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Meta-analysis Much of meta-analysis involves the study of moderation. If a variable predicts effect sizes, that variable is moderator. Moreover, as with multilevel modeling, one can test for a generic moderator by determining if effect sizes vary more than would be expected by sampling error. One of the key tasks in meta-analysis is the understanding or what are the moderators of the effect. Mediated Moderation and Moderated Mediation In mediated moderation, the moderation disappears when the mediator is introduced. In moderated mediation, the pattern of mediation varies as a function of the moderator. See my mediation page for more information. Papers by Muller, Judd, and Yzerbyt (2005) and Edwards and Lambert (2007) discuss the relationship between mediated moderation and moderated mediation. They also present examples of each. Also Preacher, Rucker, and Hayes have developed a macro for estimating moderated mediation (click here). Mixture Modeling We can use mixture modeling to search for a "latent" moderator. In such a case, we measure X and Y and then we allow for latent classes which would be the moderator variable.

Bibliography Aguinis, H., Beaty, J. C., Boik, R. J., & Pierce, C. A. (2005). Effect size and power in assessing moderating effects of categorical variables using multiple regression: A 30-year review. Journal of Applied Psychology, 90, 94-107. Aiken, L. S., & West, S. G. (1991). Multiple regression: Testing and interpreting interactions . Newbury Park, CA: Sage. Baron, R. M., & Kenny, D. A. (1986). The moderator-mediator variable distinction in social psychological research: Conceptual, strategic and statistical considerations. Journal of Personality and Social Psychology, 51, 1173-1182. Cohen, J. (1988). Statistical power analysis for the behavioral sciences. Hillsdale, NJ: Erlbaum. Edwards, J. R. (1995). Alternatives to difference scores as dependent variables in the study of congruence in organizational research. Organizational Behavior and Human Decision Processes, 64, 307-324. Edwards, J. R., & Lambert L. S. (2007). Methods for integrating moderation and mediation: A general analytical framework using moderated path analysis. Psychological Methods, 12, 1-22.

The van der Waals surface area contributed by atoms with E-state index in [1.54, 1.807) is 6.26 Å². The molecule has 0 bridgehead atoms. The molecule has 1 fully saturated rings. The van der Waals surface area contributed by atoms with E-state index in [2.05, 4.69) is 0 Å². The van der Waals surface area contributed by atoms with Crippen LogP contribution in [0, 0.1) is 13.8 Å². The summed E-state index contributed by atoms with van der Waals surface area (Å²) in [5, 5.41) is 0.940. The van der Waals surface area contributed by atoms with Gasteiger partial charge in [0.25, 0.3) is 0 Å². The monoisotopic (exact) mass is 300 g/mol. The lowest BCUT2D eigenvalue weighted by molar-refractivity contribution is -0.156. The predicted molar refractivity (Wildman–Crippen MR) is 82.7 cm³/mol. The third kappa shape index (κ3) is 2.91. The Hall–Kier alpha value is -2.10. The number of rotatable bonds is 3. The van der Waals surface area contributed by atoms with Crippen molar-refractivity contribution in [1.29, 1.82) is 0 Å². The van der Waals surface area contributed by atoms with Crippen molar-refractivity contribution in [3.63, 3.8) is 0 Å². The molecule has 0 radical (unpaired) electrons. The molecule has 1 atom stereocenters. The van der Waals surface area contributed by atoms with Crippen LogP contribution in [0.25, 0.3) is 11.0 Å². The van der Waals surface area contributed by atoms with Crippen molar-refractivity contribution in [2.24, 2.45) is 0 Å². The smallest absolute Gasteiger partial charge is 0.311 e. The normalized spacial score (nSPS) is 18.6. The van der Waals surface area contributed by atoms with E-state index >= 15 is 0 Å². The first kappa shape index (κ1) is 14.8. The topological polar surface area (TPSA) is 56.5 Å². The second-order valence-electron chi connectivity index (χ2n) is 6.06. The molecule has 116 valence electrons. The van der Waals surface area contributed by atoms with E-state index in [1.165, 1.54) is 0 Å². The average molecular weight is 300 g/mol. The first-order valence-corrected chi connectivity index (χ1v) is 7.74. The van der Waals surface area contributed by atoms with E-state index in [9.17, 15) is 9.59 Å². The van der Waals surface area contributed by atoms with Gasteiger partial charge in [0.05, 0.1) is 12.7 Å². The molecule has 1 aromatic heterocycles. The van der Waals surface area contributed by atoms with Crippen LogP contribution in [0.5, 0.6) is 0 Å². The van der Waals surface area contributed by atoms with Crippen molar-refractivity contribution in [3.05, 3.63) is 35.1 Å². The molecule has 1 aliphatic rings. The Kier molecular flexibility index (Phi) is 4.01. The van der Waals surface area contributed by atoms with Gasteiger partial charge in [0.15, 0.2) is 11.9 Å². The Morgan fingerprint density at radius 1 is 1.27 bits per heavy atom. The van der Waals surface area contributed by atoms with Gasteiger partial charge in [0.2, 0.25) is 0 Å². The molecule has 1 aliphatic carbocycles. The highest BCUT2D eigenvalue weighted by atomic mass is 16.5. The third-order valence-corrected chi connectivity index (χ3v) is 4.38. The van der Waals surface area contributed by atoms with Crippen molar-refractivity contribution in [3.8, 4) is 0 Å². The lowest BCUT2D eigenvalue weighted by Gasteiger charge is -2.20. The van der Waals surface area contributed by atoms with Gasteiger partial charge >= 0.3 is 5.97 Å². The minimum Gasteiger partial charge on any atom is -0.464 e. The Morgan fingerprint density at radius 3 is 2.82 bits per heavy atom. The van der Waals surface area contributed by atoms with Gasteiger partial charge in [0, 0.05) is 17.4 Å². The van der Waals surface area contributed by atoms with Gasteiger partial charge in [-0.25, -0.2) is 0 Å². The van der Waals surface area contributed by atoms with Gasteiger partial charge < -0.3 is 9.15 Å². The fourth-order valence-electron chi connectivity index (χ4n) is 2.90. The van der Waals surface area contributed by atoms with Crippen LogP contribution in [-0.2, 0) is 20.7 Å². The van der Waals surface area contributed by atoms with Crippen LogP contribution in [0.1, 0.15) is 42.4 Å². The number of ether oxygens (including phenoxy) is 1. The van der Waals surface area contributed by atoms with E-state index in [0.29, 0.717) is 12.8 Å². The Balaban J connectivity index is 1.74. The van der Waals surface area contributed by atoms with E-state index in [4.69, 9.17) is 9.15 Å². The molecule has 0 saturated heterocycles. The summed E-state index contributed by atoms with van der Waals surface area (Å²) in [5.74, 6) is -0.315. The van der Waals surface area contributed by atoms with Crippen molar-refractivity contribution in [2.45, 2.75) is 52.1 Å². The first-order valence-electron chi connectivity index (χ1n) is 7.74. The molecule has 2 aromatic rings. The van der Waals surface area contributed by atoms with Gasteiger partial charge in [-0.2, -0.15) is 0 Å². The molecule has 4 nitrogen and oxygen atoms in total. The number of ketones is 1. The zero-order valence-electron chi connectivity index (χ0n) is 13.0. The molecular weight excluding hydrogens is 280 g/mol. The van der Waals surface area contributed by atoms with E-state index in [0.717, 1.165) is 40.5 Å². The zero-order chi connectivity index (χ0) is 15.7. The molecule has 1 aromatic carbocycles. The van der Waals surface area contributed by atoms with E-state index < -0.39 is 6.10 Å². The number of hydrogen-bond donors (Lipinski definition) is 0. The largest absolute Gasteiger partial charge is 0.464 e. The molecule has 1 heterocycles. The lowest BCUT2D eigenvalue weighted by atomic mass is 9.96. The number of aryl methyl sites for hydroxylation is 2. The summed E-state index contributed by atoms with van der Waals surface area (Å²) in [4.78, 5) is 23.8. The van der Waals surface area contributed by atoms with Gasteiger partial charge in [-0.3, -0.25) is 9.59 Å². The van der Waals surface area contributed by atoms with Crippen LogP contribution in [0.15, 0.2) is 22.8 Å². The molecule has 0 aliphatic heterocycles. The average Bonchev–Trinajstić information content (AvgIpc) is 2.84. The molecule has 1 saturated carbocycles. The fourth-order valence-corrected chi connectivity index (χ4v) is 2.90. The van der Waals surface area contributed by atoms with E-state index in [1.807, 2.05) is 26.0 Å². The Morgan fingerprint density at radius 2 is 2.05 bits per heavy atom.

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Frazier, P. A., Tix, A. P. & Barron, K. E. (2004). Testing moderator and mediator effects in counseling psychology research. Journal of Counseling Psychology, 51, 115-134. Hamaker, E. L., Grasman, R. P. P. P., & Kamphuis, J. H. (2010). Regime-switching models to study psychological processes. In P. C. M. Molenaar & K. M. Newell (Eds.), Individual pathways of change: Statistical models for analyzing learning and development , 155-168. Washington, DC: American Psychological Association. Hayes, A. F., & Matthes, J. (2009). Computational procedures for probing interactions in OLS and logistic regression: SPSS and SAS implementations. Behavior Research Methods, 41, 924936. Judd, C. M., & Kenny, D. A. (2010). Data analysis. In D. Gilbert, S. T. Fiske, G. Lindzey (Eds.), The handbook of social psychology(5th ed., Vol. 1, pp. 115-139), New York: Wiley. Judd, C. M., Kenny, D. A., & McClelland, G. H. (2001). Estimating and testing mediation and moderation in within-participant designs. Psychological Methods, 6, 115-134. Kenny, D. A., & Judd, C. M. (1984). Estimating the nonlinear and interactive effects of latent variables. Psychological Bulletin, 96, 201-210. Klein, A. G., & Moosbrugger, H. (2000). Maximum likelihood estimation of latent interaction effects with the LMS method. Psychometrika, 65, 457-474. Kraemer, H. C., Stice, E., Kazdin, A., Offord, D., & Kupfer, D. (2001). How do risk factors work together? Moderators, mediators, independent, overlapping, and proxy risk factors. American Journal of Psychiatry, 158, 848-856. Kraemer H. C., Wilson G. T., Fairburn C. G., & Agras W. S. (2002). Mediators and moderators of treatment effects in randomized clinical trials. Archives of General Psychiatry, 59, 877-883. Marsh, H. W., Hau, K. T., Wen, Z., Nagengast, B., & Morin, A. J. S. (2011). Moderation. In Little, T. D. (Ed.), Oxford handbook of quantitative methods. New York: Oxford University Press. Marsh, H. W., Wen, Z. L., & Hau, K. T. (2004). Structural equation models of latent interactions: Evaluation of alternative estimation strategies and indicator construction. Psychological Methods, 9, 275-300. McClelland, G. H., & Judd, C. M. (1993). Statistical difficulties of detecting interactions and moderator effects. Psychological Bulletin, 114, 376-390. Muller, D., Judd, C. M., & Yzerbyt, V. Y. (2005). When moderation is mediated and mediation is moderated. Journal of Personality and Social Psychology, 89, 852-863.